"There were three months of high school football in which they all played football together and got along fine, in which there was a homecoming court, in which there was the drill team, in which there were parades," Washington added.
Asked if the incidents had been blown out of proportion, he replied, "To a degree, I believe so, yes."
The noose hanging occurred after a black student asked whether he and some friends could sit under the tree, a place normally used by whites.
Washington said FBI agents who went to Jena in September to investigate the noose report, and other federal officials who examined what happened, concluded it "had all the markings of a hate crime."
The incident wasn't prosecuted as such because it didn't meet the federal standards required for the teens to be certified as adults, Washington said. A court makes the final decision on whether to drop their juvenile status.
The three white teens were under 18, with no prior records, and no group such as a Ku Klux Klan was found to be behind their actions.
It was left up to the school to discipline the students, who were briefly suspended from classes, despite the principal's recommendation that they be expelled, Walter said.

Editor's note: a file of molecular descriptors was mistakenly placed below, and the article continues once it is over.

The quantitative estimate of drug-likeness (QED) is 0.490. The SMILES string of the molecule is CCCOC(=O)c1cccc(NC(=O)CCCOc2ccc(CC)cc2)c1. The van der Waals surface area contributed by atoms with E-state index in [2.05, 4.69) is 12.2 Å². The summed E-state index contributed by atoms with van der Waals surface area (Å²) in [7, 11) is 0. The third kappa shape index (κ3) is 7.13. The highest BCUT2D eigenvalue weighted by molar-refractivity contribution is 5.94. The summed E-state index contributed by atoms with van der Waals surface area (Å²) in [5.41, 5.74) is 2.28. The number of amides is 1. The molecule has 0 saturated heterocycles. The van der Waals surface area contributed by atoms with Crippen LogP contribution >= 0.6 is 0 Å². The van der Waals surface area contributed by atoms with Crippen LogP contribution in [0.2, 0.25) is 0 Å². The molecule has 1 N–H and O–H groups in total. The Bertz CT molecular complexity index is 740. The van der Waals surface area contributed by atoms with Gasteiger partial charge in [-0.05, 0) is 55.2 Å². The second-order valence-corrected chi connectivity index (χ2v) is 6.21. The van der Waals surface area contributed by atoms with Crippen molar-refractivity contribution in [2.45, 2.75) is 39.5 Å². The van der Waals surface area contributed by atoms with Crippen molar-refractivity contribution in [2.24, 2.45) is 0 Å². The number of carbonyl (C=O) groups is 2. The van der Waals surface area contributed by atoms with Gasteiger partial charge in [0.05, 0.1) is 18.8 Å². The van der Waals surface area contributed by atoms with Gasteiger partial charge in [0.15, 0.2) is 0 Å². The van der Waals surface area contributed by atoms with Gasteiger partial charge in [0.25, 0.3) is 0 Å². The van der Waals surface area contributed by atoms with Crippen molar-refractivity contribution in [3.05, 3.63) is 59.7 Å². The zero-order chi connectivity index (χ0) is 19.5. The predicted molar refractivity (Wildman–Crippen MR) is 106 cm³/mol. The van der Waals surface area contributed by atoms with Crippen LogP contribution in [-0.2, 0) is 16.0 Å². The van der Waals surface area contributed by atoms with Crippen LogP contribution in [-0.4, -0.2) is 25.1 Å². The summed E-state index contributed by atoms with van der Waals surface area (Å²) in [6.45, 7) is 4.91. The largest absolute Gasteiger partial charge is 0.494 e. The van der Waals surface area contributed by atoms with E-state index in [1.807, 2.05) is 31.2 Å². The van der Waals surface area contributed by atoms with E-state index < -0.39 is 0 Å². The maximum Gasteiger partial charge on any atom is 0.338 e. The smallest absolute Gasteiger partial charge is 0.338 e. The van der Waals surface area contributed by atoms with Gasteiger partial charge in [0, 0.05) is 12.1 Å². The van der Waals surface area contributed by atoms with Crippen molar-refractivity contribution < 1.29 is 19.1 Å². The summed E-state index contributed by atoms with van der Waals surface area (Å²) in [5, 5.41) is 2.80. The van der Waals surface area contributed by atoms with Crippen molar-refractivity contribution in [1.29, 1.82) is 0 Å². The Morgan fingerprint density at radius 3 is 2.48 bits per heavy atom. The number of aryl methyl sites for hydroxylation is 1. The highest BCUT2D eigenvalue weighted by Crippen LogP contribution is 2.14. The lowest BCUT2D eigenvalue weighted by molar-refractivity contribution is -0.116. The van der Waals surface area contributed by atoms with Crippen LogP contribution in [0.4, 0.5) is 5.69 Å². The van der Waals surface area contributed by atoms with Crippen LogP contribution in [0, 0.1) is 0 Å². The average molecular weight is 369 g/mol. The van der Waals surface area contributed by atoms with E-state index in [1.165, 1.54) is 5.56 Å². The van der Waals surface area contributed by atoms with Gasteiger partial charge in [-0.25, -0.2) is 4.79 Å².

Washington said federal officials examined the way the school handled the infractions, and whether black students were being treated differently than whites. The officials found it was not unusual for the school superintendent to reinstate students after the principal recommends expelling them.
Washington said he thinks most people were disappointed the three students didn't get more severe punishment.
Racial tension in the town increased after the noose incident. In November, someone burned the main academic building. The arson has not been solved, but many believe the incident is linked to racial tension.
Then, in December, the Jena 6 were accused of brutally beating a white student, Justin Barker.
The beating is considered a state, not a federal, crime, and all six defendants pleaded not guilty.
Parents of the Jena 6 say they heard Barker was hurling racial epithets, but Barker's parents insist he did nothing to provoke the attack.
On Friday, the 3rd District Court of Appeals in Lake Charles threw out the conviction for aggravated second-degree battery against defendant Mychal Bell, saying the charges should have been brought in juvenile court.
Earlier this month, a district court judge vacated a conviction for conspiracy to commit aggravated second-degree battery, saying the charge should have been brought in juvenile court.
Washington said Bell had several previous assault charges on his record.
He and the other five members of the Jena 6 -- all of them African-Americans -- were initially charged with attempted murder and conspiracy to commit murder in connection with the December 4 beating.
Charges against Bell were reduced, as were charges against Carwin Jones and Theodore Shaw, who have not yet come to trial. Robert Bailey, Bryant Purvis and an unidentified juvenile remain charged with attempted murder and conspiracy to commit murder. E-mail to a friend